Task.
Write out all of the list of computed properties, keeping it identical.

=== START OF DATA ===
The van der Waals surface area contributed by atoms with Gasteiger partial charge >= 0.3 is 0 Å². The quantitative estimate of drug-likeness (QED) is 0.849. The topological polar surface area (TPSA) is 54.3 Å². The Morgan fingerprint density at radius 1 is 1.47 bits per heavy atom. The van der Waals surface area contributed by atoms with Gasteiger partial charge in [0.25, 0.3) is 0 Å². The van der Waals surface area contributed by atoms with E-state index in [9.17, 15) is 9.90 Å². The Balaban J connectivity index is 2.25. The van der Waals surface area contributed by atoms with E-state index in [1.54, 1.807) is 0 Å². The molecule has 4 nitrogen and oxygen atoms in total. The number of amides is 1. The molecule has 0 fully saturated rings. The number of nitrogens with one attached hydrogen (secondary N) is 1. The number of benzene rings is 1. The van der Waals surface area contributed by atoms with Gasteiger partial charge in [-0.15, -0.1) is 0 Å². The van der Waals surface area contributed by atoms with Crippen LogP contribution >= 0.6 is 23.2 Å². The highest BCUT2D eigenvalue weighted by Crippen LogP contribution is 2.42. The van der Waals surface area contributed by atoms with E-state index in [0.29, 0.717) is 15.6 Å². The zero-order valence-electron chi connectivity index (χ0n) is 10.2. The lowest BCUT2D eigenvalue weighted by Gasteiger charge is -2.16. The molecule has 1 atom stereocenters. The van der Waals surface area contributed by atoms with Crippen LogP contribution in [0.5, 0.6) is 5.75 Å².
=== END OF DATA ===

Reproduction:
The van der Waals surface area contributed by atoms with Gasteiger partial charge >= 0.3 is 0 Å². The quantitative estimate of drug-likeness (QED) is 0.849. The topological polar surface area (TPSA) is 54.3 Å². The Morgan fingerprint density at radius 1 is 1.47 bits per heavy atom. The van der Waals surface area contributed by atoms with Gasteiger partial charge in [0.25, 0.3) is 0 Å². The van der Waals surface area contributed by atoms with E-state index in [9.17, 15) is 9.90 Å². The Balaban J connectivity index is 2.25. The van der Waals surface area contributed by atoms with E-state index in [1.54, 1.807) is 0 Å². The molecule has 4 nitrogen and oxygen atoms in total. The number of amides is 1. The molecule has 0 fully saturated rings. The number of nitrogens with one attached hydrogen (secondary N) is 1. The number of benzene rings is 1. The van der Waals surface area contributed by atoms with Gasteiger partial charge in [-0.15, -0.1) is 0 Å². The van der Waals surface area contributed by atoms with Crippen LogP contribution >= 0.6 is 23.2 Å². The highest BCUT2D eigenvalue weighted by Crippen LogP contribution is 2.42. The van der Waals surface area contributed by atoms with E-state index in [0.29, 0.717) is 15.6 Å². The zero-order valence-electron chi connectivity index (χ0n) is 10.2. The lowest BCUT2D eigenvalue weighted by Gasteiger charge is -2.16. The molecule has 1 atom stereocenters. The van der Waals surface area contributed by atoms with Crippen LogP contribution in [0.5, 0.6) is 5.75 Å².